They say the first step is to admit that you have a problem. But when it comes to politics, it’s never quite that straightforward.

This week has seen something of a confused Tory backlash in the face of the threat that no one in the party wants to talk about: UKIP. Conservative apparatchiks have been doing the rounds in the papers and on the blogs dismissing out of hand the suggestion that the UKIP surge is anything worth bothering about. UKIP are a fringe party, they say. A single-cause pressure group. A bunch of cranks, even. Iain Martin writes that Tory modernisers have dismissed Nigel Farage’s latest assault as a ‘daft distraction’, and that anything to the right of David Cameron should simply be ignored. Even young Conservatives are peddling the nothing-to-see-here line. After I suggested last week that UKIP could be a more attractive option for young right-wingers, I was met with a barrage of tweets from twenty-something Tories insisting that there was absolutely nothing to be worried about. 

Nothing to worry about? Why, then, have these very same card-carrying Cameroons been quietly and surreptitiously delving in the dark arts to subvert their apparently harmless UKIP counterparts?

Twitter, on this occasion, seems to be representative. Until the last two weeks I had scarcely seen a Tory mention UKIP. Now, for some strange and wonderful reason, Conservative tweeters seem to have been drawn into a race to the bottom to find the anecdote that most embarrasses Farage and his supporters. I have seen colourful tales of drunken UKIP-ers making fools of themselves, inventive stories about the party’s manifesto and the re-emergence of unfortunate comments dug up from deep in the past. The winner of the most desperate smear award goes to Conservative Future chairman Ben Howlett, who alleged that a young UKIP-er threatened to put a bomb under his mother’s car at the CF Christmas party. Believe me, to say that this is hotly disputed by other witnesses would be an understatement.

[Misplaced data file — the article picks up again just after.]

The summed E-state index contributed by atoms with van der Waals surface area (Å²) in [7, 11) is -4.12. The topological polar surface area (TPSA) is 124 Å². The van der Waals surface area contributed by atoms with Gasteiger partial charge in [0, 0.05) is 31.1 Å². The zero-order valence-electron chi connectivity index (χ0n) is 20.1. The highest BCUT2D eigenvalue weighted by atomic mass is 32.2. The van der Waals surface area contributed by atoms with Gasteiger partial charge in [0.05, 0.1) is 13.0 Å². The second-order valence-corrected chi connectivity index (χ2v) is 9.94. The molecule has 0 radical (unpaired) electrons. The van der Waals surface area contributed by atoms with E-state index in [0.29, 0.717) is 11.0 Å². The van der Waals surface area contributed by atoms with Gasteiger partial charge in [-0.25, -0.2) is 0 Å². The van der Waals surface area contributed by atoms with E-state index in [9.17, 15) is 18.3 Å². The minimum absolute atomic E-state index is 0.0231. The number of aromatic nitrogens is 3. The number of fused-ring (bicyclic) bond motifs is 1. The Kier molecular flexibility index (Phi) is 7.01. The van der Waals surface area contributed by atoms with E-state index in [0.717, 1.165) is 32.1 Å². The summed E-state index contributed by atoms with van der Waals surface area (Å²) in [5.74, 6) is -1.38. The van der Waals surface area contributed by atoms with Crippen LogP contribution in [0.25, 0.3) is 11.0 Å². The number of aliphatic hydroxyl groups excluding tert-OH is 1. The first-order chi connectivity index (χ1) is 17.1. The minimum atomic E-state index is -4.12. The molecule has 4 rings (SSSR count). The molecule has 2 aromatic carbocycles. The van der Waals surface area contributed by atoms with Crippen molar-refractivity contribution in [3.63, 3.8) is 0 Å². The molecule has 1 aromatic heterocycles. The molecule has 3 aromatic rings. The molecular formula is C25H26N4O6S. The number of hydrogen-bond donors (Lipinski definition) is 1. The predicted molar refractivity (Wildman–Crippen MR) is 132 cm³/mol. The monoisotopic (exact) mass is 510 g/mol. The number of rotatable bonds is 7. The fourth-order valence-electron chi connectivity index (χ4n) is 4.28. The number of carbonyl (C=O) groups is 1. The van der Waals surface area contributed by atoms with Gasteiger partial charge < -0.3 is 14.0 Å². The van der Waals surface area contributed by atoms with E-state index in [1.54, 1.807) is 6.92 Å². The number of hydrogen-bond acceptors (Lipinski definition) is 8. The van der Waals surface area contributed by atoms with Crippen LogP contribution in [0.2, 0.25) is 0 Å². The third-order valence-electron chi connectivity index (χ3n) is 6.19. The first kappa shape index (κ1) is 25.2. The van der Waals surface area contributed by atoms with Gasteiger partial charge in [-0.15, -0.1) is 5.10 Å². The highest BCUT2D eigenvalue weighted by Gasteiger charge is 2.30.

This is more than just a few idle tweets; it seems a concerted effort to undermine a party that the Tories publicly insist is far from their minds. When Guido Fawkes hinted that Bill Cash was reaching the end of his tether, right-wing commentator Andrew Lilico reacted with derision. Why so defensive, Andrew? After all, Guido’s spies are seldom wrong.

The vitriol came to a head yesterday, when former UKIP-er – and now presumably Conservative voter – Abhijit Pandya told the Telegraph that ‘no decent Tory should vote UKIP’. The implication, then, is that voting UKIP is somehow ‘indecent’. Its author’s questionable past aside, this naked attack piece in a Tory newspaper was the culmination of a two week assault on UKIP from the Conservative Party and its friends.

The Tories are calmly brushing UKIP aside with one hand and brutally bashing them with the other. The truth, though they won’t admit it, is that Conservatives are running scared from a very real and credible threat from the right. Whether it is UKIP’s impressive recent poll ratings, Tim Montgomerie’s warnings (£) of potential defections or the news that some 10% of Tory voters are considering jumping ship, Cameron’s army know they are under serious pressure.

Rather than resorting to weak attacks that are about as subtle as a sonic boom, the Conservative Party needs to stand back and admit that it has a problem: its core vote is not happy. Not happy at all.

Alexander Wickham is a freelance journalist and blogger who writes for The Independent, amongst others. He tweets at @Wickham_A

Tags: Ben howlett, Conservative Future, Conservative Party, Nigel Farage, UKIP